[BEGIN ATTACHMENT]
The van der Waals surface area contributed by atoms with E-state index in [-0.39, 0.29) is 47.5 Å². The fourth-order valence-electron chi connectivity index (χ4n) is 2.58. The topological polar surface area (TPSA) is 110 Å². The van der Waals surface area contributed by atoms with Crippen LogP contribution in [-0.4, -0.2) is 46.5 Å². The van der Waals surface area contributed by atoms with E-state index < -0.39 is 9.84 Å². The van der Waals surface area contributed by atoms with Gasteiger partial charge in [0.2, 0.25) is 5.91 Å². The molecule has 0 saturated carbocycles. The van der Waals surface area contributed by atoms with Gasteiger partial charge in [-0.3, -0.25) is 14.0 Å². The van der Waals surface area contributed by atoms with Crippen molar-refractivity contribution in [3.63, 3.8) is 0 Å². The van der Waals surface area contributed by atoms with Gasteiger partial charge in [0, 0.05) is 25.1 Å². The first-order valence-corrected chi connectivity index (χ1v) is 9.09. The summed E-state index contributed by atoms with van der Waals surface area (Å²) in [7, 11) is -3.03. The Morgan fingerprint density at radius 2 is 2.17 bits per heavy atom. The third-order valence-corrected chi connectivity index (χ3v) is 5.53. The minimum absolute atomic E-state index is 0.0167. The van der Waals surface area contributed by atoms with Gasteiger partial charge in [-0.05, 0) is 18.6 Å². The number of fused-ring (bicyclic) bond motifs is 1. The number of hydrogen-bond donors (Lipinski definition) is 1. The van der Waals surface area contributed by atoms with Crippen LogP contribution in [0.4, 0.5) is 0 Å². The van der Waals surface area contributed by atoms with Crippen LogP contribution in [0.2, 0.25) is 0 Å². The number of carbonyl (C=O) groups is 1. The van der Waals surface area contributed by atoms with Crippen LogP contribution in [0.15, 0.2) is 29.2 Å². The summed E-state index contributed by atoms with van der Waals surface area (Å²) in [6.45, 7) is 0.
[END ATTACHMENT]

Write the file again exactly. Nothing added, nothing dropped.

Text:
The van der Waals surface area contributed by atoms with E-state index in [-0.39, 0.29) is 47.5 Å². The fourth-order valence-electron chi connectivity index (χ4n) is 2.58. The topological polar surface area (TPSA) is 110 Å². The van der Waals surface area contributed by atoms with Crippen LogP contribution in [-0.4, -0.2) is 46.5 Å². The van der Waals surface area contributed by atoms with E-state index < -0.39 is 9.84 Å². The van der Waals surface area contributed by atoms with Gasteiger partial charge in [0.2, 0.25) is 5.91 Å². The molecule has 0 saturated carbocycles. The van der Waals surface area contributed by atoms with Gasteiger partial charge in [-0.3, -0.25) is 14.0 Å². The van der Waals surface area contributed by atoms with Crippen molar-refractivity contribution in [3.63, 3.8) is 0 Å². The van der Waals surface area contributed by atoms with Gasteiger partial charge in [0, 0.05) is 25.1 Å². The first-order valence-corrected chi connectivity index (χ1v) is 9.09. The summed E-state index contributed by atoms with van der Waals surface area (Å²) in [7, 11) is -3.03. The Morgan fingerprint density at radius 2 is 2.17 bits per heavy atom. The third-order valence-corrected chi connectivity index (χ3v) is 5.53. The minimum absolute atomic E-state index is 0.0167. The van der Waals surface area contributed by atoms with Gasteiger partial charge in [-0.05, 0) is 18.6 Å². The number of fused-ring (bicyclic) bond motifs is 1. The number of hydrogen-bond donors (Lipinski definition) is 1. The van der Waals surface area contributed by atoms with Crippen LogP contribution in [0.4, 0.5) is 0 Å². The van der Waals surface area contributed by atoms with Crippen LogP contribution in [0.2, 0.25) is 0 Å². The number of carbonyl (C=O) groups is 1. The van der Waals surface area contributed by atoms with Crippen LogP contribution in [0.15, 0.2) is 29.2 Å². The summed E-state index contributed by atoms with van der Waals surface area (Å²) in [6.45, 7) is 0.